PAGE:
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Lloyd Jones and Kapka Kassabova, photo courtesy of Auckland Writers Festival

We start at the Red Riviera between Bulgaria and Turkey. We learn of ‘Sandals’, other Eastern Europeans who officially came to holiday in this region but had in fact planned their escape across the border. Many died in the attempt.

For as long as she can remember, Kapka has been obsessed with borders. Growing up behind the Iron Curtain, she wondered why people were allowed in, but they were not allowed out. The book was born out of her sense of urgency to tell the story of the border zone because a generation had already passed since the dissolution of the Soviet Union – people were beginning to forget, and to get old.

She shares a couple of pictures with us. In the first, young men and a German shepherd patrol the barbed wire fence in the 80s; the second, taken at the same spot just three years ago, is almost an idyllic vision, with the area reclaimed by nature. This border zone has been a corridor of migration for generations, it is just that the flow of people has changed direction. Walls and fences are going up again, to keep the refugees out. ‘History repeats itself quite literally,’ Kapka notes.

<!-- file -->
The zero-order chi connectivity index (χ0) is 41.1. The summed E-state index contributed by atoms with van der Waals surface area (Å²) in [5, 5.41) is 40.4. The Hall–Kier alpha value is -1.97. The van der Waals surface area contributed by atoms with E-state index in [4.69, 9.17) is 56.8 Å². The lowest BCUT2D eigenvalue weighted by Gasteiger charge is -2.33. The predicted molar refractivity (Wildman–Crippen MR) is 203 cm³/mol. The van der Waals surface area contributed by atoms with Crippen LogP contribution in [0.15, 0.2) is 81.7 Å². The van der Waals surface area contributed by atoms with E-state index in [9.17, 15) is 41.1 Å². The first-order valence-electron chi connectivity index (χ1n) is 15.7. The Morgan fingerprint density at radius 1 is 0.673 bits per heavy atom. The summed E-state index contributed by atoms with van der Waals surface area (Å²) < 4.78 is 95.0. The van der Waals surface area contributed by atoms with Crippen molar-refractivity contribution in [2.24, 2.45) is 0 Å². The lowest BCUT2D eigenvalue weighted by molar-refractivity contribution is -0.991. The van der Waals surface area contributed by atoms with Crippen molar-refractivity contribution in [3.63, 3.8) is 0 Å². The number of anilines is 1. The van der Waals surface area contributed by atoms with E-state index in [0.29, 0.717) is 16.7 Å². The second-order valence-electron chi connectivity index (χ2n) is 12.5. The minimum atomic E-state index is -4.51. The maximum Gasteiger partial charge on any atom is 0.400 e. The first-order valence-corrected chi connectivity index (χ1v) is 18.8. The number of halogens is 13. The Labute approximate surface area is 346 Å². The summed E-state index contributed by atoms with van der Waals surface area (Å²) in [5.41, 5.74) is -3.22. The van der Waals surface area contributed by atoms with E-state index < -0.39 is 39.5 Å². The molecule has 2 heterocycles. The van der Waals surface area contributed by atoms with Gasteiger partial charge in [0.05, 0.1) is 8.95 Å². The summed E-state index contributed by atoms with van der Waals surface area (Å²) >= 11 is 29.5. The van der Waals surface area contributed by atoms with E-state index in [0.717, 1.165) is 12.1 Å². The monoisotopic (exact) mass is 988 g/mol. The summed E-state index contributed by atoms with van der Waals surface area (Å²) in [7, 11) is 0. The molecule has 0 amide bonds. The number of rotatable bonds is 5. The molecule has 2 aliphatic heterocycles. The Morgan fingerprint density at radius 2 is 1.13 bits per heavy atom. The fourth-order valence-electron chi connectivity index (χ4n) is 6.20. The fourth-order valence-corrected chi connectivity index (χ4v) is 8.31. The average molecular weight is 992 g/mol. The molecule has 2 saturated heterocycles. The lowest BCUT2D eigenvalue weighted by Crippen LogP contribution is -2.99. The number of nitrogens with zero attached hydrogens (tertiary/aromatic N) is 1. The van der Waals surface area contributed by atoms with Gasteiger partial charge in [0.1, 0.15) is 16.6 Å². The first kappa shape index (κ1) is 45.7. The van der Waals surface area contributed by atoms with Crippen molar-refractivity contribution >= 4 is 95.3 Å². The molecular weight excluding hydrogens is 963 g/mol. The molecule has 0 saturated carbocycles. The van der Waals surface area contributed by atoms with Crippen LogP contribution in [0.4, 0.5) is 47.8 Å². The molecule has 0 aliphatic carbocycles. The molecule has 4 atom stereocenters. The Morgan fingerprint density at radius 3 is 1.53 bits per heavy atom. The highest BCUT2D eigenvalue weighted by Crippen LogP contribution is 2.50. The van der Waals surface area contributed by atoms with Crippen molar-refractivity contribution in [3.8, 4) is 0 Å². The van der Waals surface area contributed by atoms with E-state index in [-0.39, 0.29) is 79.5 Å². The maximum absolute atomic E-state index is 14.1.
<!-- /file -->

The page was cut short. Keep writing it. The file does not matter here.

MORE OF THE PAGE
Lloyd describes her work as part excavation and part revelation of worlds that no longer exist. Kapka wanted to express the labyrinthine quality of the border zone, and the dense layers involved. She describes the places she journeyed to as distinct realms. There are Muslim villages that were established during the Ottoman period scattered through the mountain ranges to the north of Greece. ‘They have no place in the official histories. They are ordinary people in an extraordinary place’.

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Kapka Kassabova, photo from Auckland Writers Festival